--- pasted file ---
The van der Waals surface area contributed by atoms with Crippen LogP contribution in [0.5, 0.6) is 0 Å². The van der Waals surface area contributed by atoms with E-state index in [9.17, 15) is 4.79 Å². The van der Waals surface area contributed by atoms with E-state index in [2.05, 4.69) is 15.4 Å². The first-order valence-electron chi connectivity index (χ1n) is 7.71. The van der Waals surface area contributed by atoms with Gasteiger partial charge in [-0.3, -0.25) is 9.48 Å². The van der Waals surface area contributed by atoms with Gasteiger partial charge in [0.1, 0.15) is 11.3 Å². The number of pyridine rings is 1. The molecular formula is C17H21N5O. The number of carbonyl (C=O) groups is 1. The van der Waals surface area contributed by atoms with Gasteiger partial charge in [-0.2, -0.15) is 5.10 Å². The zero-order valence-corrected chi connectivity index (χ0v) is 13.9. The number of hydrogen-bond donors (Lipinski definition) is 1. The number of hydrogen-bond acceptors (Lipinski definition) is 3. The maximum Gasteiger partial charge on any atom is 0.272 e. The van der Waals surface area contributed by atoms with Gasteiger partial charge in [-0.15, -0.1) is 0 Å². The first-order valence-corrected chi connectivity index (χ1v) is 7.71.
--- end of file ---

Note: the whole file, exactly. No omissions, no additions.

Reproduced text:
The van der Waals surface area contributed by atoms with Crippen LogP contribution in [0.5, 0.6) is 0 Å². The van der Waals surface area contributed by atoms with E-state index in [9.17, 15) is 4.79 Å². The van der Waals surface area contributed by atoms with E-state index in [2.05, 4.69) is 15.4 Å². The first-order valence-electron chi connectivity index (χ1n) is 7.71. The van der Waals surface area contributed by atoms with Gasteiger partial charge in [-0.3, -0.25) is 9.48 Å². The van der Waals surface area contributed by atoms with Gasteiger partial charge in [0.1, 0.15) is 11.3 Å². The number of pyridine rings is 1. The molecular formula is C17H21N5O. The number of carbonyl (C=O) groups is 1. The van der Waals surface area contributed by atoms with Gasteiger partial charge in [-0.2, -0.15) is 5.10 Å². The zero-order valence-corrected chi connectivity index (χ0v) is 13.9. The number of hydrogen-bond donors (Lipinski definition) is 1. The number of hydrogen-bond acceptors (Lipinski definition) is 3. The maximum Gasteiger partial charge on any atom is 0.272 e. The van der Waals surface area contributed by atoms with Gasteiger partial charge in [-0.15, -0.1) is 0 Å². The first-order valence-corrected chi connectivity index (χ1v) is 7.71.